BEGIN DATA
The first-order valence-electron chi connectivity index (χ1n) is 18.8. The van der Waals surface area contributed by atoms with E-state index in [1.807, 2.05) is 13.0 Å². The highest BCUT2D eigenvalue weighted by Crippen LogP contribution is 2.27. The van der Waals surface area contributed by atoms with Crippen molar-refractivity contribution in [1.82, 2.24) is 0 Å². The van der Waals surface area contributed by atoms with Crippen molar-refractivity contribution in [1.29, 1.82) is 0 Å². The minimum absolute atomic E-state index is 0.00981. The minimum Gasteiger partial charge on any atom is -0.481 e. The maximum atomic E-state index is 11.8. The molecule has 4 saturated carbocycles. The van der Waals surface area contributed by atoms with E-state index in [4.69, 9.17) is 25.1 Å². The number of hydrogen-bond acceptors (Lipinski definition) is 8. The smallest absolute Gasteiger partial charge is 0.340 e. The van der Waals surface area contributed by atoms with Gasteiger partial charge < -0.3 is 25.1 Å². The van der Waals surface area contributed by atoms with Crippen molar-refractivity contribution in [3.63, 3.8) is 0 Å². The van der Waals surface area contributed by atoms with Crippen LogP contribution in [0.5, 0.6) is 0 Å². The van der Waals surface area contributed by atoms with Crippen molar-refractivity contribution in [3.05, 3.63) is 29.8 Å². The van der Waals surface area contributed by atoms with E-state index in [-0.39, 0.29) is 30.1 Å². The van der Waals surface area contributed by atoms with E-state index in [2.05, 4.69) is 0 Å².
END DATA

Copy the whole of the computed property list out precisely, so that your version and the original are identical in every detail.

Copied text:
The first-order valence-electron chi connectivity index (χ1n) is 18.8. The van der Waals surface area contributed by atoms with E-state index in [1.807, 2.05) is 13.0 Å². The highest BCUT2D eigenvalue weighted by Crippen LogP contribution is 2.27. The van der Waals surface area contributed by atoms with Crippen molar-refractivity contribution in [1.82, 2.24) is 0 Å². The van der Waals surface area contributed by atoms with Crippen molar-refractivity contribution in [1.29, 1.82) is 0 Å². The minimum absolute atomic E-state index is 0.00981. The minimum Gasteiger partial charge on any atom is -0.481 e. The maximum atomic E-state index is 11.8. The molecule has 4 saturated carbocycles. The van der Waals surface area contributed by atoms with E-state index in [4.69, 9.17) is 25.1 Å². The number of hydrogen-bond acceptors (Lipinski definition) is 8. The smallest absolute Gasteiger partial charge is 0.340 e. The van der Waals surface area contributed by atoms with Gasteiger partial charge < -0.3 is 25.1 Å². The van der Waals surface area contributed by atoms with Crippen molar-refractivity contribution in [3.63, 3.8) is 0 Å². The van der Waals surface area contributed by atoms with Crippen LogP contribution in [0.5, 0.6) is 0 Å². The van der Waals surface area contributed by atoms with Crippen molar-refractivity contribution in [3.05, 3.63) is 29.8 Å². The van der Waals surface area contributed by atoms with E-state index in [-0.39, 0.29) is 30.1 Å². The van der Waals surface area contributed by atoms with E-state index in [2.05, 4.69) is 0 Å².